Even with the documents I was able to gather, there were years for which I could find nothing at all, a “lost” decade during which Boyd must have been increasingly debilitated by alcoholism. I had to rely on the testimony of his nieces. The only image I have of Boyd at that time is from the point of view of young girls who adored him. At least three different men emerge: a studious, obsessive youngster; a loving, indulgent uncle; and finally, a dirty old man, the stereotype most people associate with Boyd McDonald, if indeed they remember him. A few discrete images of Boyd are superimposed, but they do not coalesce into a unified whole, in other words, subjectivity remains out of reach. This jarring effect is especially intense when the subject is a gay man for whom compartmentalizing subjective experience was a necessary survival strategy. I think of a sentence from a Tennessee Williams story about one of his libidinous spinsters: “It is easy to lead a double life in the Delta; in fact it is almost impossible not to.” Boyd lived in the Delta for six months (though I uncovered no evidence of his double life there) and copies of Straight to Hell were found among Williams’s effects at the time of his death. It is possible that the two men knew each other personally, but if so, the story died with them.
“An experiment in biography” (The Quest for Corvo’s subtitle) is the only recourse I had, aside from declining to write about Boyd due to lack of material. Any reasonably competent writer can arrange the facts of a person’s life chronologically; as I see it, my real work is in filling the gaps between those facts with what I readily admit is speculation.
BH: Even so, you don’t come anywhere close to the point of “speculation” that for me at least discredits so many biographical studies—you don’t go anywhere near the mode of, “What must Boyd have felt at that moment? Most likely, his thoughts raced to…” Even with so much of Boyd’s life being literally irretrievable, and as walls both physical and psychological were narrowing, you extrapolate from what is known about his existence and from the debilitations he suffered. You suggest, with real empathy, that however misbegotten Boyd’s life might have appeared to others, on his own terms we might look at it as a bracing success, even exemplary, in the force with which he resisted the pressures he was with burdened by his time and place.
Was there a happy ending? If that’s measured in legacy, probably so. As to the life he led, the adversities he faced, were those the constituent materials of tragedy? Absolutely not.
WEJ: I believe that people are rather opaque—a bit strange perhaps that I should gravitate to biography—and I have little patience for the certainties of biography as pop psychology. I resent it when someone says “that explains everything” at the mention of a telling detail. I could have gone very far in an amateur psychoanalysis of the McDonalds, a family of ambitious and obsessive alcoholics from the Great Plains, but when I read this sort of thing in other biographies, I find it presumptuous and silly.
I have a certain gift of intuition, which when combined with investigative skills, can lead to surprising results. Here’s an example: Jarett found a few scraps of information about Boyd’s brother Mark McDonald. He had owned an antique shop on the Upper East Side of New York and according to his obituary was not married at the time of his death. I immediately suspected he was gay, and I researched his business partner, who I found had lived at the same home address as Mark. When I contacted one of Boyd’s nieces, I asked if Mark was also gay, and she said yes, Mark and his partner were both her uncles. Mark McDonald had clearly attained a much higher social station than Boyd, who after 1968 was living in a single-room-occupancy hotel. When I looked through old issues of Straight to Hell, I noticed a lot of resentments towards bourgeois homosexuals who lived on the Upper East Side, which Boyd described as a “lifestyle choice” he abhorred. It turns out that Boyd and Mark were estranged, and that after the 1960s they never saw each other, even though they lived only about 20 blocks apart. I don’t go as far as envisioning dialogue between the brothers, that is true, but with a little speculation, I was able to reconstruct the pattern of their relationship.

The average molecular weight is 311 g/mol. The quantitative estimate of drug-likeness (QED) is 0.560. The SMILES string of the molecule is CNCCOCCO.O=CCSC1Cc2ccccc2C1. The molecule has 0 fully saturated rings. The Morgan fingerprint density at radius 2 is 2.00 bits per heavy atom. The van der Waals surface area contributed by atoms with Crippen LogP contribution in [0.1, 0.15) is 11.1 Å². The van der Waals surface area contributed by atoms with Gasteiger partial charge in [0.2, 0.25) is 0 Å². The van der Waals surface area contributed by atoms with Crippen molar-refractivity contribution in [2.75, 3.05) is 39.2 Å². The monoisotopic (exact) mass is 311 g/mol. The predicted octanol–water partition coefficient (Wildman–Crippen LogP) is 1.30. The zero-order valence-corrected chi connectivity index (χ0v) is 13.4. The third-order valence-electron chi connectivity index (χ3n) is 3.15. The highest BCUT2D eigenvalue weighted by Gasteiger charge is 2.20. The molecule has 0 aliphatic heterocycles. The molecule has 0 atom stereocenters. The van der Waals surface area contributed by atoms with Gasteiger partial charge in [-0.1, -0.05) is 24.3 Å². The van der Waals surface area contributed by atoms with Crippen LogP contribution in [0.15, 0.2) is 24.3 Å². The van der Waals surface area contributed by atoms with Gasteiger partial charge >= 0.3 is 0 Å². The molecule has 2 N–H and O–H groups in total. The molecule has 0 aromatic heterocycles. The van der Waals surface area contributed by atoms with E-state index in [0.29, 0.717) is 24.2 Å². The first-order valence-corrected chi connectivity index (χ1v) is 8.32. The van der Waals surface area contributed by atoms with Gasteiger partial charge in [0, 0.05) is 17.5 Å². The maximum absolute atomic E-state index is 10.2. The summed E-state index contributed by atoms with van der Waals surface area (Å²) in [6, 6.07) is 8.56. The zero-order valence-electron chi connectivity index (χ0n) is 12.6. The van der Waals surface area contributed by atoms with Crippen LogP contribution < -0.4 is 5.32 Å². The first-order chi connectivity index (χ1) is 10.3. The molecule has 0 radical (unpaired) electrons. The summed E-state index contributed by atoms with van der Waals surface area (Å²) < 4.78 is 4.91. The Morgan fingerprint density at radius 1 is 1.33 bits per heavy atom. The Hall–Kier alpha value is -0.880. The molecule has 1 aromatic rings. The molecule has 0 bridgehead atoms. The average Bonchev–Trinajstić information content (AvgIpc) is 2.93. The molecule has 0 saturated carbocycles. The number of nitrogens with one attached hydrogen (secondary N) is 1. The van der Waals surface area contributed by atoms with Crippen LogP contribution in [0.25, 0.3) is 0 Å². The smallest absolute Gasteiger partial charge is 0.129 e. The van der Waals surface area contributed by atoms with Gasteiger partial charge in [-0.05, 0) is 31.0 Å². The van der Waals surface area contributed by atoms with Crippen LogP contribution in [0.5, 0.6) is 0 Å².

Many have said that there was something almost inhuman about Boyd, with his sexual monomania, his compulsive behavior, his reclusiveness, and I was determined to humanize him and show what was admirable in his character. He overcame alcoholism and never (as far as anyone knows) fell off the wagon; he lived in circumstances that most middle-class people would consider wretched yet thrived; he was consistent in his beliefs, not some noisy “bad boy” artist poised to sell out at the first opportunity. Those closest to Boyd described him as generous and loyal. His politics were scrupulous and conducted on a person-to-person level.
I love a statement that Boyd included in many biographical blurbs for his publications: “I could be happy anywhere, for it is my work, not geography or real estate, that makes me happy.” This is an incredibly radical pronouncement to make in New York, where the identities of millions are wrapped up in questions of neighborhood, and where getting (and keeping) a good apartment is a major achievement.
I am interested in a useful past, a legacy that will answer questions for a younger generation. To be of use to those who come after—this is not the kind of happy ending that the mass media conditions us to accept, but it is happy.